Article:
Blog Archives

Keeping track of reality

A structural variation in a part of the brain may explain why some people are better than others at distinguishing real events from those they might have imagined or been told about, researchers have found. The University of Cambridge scientists found that normal variation in a fold at the front of the brain called the […] … learn more→

New boulder frogs discovered

Two amazing new species of boulder-dwelling frogs have been discovered by researchers exploring remote areas of Cape York Peninsula. The frogs are completely new to science and have been named and described in a paper just published by Dr Conrad Hoskin from James Cook University and Kieran Aland from the Queensland Museum. Dr Hoskin said […] … learn more→

A heart of gold

A team of researchers at MIT and Children’s Hospital Boston has built cardiac patches studded with tiny gold wires that could be used to create pieces of tissue whose cells all beat in time, mimicking the dynamics of natural heart muscle. The development could someday help people who have suffered heart attacks. The study, reported […] … learn more→

Smarter robot arms

Ask someone with her hands in her lap to pick up a coffee mug on the table she’s sitting at, and she’ll extract her hand from under the table and stretch her arm out toward the mug. Instruct an autonomous robot to perform the same feat, and it may think for a few seconds, zigzag […] … learn more→

Localizing language in the brain

New research from MIT suggests that there are parts of our brain dedicated to language and only language, a finding that marks a major advance in the search for brain regions specialized for sophisticated mental functions. Functional specificity, as it’s known to cognitive scientists, refers to the idea that discrete parts of the brain handle […] … learn more→

Berkeley scientists discover an \’instant cosmic classic\’ supernova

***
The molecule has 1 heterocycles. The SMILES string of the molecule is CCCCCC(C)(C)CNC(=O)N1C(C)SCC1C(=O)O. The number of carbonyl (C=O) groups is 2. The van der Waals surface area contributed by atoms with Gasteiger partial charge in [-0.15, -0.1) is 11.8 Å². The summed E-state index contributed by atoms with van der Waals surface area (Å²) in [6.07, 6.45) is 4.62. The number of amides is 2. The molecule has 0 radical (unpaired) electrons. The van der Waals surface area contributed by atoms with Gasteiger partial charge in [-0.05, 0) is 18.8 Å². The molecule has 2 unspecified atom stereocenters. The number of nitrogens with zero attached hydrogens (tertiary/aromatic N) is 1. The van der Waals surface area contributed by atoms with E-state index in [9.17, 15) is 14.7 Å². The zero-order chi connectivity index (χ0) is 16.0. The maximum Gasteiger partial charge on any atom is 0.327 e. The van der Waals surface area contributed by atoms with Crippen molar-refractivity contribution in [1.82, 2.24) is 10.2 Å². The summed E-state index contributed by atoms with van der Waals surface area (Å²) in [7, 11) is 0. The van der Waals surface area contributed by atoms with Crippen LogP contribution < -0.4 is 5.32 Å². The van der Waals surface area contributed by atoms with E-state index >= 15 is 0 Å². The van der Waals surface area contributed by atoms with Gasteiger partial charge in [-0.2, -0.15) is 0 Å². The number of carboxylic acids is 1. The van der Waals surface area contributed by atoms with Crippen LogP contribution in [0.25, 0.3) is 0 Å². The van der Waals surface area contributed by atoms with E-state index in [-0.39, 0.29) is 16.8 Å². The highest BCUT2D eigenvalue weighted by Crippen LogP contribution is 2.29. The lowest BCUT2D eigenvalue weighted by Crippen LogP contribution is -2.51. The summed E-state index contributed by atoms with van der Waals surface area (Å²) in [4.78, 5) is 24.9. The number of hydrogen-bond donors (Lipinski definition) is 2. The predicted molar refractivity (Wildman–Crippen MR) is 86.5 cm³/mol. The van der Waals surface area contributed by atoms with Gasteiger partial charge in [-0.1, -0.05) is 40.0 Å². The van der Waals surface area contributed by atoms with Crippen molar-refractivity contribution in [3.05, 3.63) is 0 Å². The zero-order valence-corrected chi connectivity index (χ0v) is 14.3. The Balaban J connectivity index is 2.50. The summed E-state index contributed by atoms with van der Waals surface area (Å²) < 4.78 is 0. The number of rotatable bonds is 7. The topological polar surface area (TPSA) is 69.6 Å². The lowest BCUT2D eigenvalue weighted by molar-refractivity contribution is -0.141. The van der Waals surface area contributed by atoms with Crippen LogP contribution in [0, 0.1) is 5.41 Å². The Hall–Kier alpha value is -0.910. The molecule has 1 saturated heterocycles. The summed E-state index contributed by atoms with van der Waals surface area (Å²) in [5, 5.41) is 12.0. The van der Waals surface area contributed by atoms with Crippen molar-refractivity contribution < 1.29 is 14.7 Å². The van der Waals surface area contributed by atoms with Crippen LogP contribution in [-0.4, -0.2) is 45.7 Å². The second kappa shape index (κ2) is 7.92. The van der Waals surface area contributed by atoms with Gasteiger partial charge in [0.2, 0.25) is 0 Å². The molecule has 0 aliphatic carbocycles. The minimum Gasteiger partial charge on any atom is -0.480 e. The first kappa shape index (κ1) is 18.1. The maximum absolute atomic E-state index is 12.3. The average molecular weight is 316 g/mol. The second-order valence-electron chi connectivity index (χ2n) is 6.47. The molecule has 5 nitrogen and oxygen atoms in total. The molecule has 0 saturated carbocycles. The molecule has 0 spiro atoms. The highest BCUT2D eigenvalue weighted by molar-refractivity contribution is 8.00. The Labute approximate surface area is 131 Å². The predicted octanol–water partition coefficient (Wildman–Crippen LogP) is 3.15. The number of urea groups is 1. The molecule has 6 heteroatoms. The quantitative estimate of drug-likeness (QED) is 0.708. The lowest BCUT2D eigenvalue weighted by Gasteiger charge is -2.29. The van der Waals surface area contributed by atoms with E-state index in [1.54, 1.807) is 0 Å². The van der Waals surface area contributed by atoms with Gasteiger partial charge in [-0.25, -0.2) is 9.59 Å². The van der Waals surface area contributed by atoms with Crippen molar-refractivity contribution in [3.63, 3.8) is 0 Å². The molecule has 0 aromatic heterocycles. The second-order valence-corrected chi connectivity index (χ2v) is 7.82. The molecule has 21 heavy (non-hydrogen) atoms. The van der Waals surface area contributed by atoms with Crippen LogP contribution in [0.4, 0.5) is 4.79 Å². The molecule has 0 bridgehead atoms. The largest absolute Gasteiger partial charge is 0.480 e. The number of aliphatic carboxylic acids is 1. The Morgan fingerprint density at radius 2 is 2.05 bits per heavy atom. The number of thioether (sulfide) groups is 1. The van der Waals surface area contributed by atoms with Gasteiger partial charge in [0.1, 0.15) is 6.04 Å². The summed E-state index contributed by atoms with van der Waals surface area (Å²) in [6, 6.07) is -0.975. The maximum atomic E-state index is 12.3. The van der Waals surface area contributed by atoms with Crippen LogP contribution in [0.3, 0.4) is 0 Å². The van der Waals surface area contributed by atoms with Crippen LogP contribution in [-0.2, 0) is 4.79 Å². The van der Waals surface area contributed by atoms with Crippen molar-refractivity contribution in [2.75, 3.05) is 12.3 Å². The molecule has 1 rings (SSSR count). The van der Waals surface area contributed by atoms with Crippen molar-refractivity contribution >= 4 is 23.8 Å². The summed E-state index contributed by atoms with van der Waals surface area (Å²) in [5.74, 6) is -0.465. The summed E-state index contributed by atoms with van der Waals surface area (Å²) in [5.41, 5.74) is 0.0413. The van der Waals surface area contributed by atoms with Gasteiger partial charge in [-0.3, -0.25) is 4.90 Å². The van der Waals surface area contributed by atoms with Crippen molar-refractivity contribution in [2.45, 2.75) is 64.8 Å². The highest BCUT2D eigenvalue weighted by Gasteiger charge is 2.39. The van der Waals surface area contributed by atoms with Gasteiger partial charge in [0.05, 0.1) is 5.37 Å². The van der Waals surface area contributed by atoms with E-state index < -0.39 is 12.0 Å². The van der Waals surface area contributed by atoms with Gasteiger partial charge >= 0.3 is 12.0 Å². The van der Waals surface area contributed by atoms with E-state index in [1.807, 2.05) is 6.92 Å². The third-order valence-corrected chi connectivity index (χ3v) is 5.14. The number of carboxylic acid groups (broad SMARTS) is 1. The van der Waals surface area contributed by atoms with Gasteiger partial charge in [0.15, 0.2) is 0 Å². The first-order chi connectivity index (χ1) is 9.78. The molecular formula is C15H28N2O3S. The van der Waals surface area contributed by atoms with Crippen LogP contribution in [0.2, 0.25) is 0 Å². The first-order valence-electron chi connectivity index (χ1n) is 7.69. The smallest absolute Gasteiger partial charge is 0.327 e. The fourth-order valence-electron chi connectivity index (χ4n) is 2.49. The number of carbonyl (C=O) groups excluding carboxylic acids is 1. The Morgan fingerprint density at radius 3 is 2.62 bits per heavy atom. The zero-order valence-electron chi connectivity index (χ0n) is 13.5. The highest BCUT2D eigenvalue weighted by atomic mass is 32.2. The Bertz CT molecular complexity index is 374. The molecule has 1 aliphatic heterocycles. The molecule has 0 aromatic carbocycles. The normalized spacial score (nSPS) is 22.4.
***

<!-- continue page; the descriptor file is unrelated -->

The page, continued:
A supernova discovered Thursday is closer to Earth—approximately 21 million light-years away—than any other of its kind in a generation. Astronomers believe they caught the supernova within hours of its explosion, a rare feat made possible with a specialized survey telescope and state-of-the-art computational tools. The finding of such a supernova so early and so […] … learn more→

Will Google get good TV reception? All eyes on Edinburgh

Google chairman Eric Schmidt will make history tomorrow as the first IT/internet executive to deliver the MacTaggart lecture at the Edinburgh International Television Festival. In doing so, he will face significant challenges. The company is making overtures to the TV industry to collaborate with the US$30 billion a year internet behemoth. Schmidt is expected to […] … learn more→

Google v Facebook: The privacy battle

Social media is the new mantra of life, irrespective of the sex or age group. You name any Tom, Dick, and Harry; you will find him or her on the popular social networking websites like Facebook or Orkut, LinkedIn and so on. If the sweet memory of your lost school or college friend is haunting […] … learn more→

Field to fork: safeguarding livestock health

A staggering 17 billion chickens, almost 10 billion pigs, and nearly 2 billion each of cattle and sheep were produced as livestock worldwide in 2009. And, by 2050, demand for livestock is projected to double. With the added strain of increasing meat production on resources such as land, water, crops and energy, it’s vital to […] … learn more→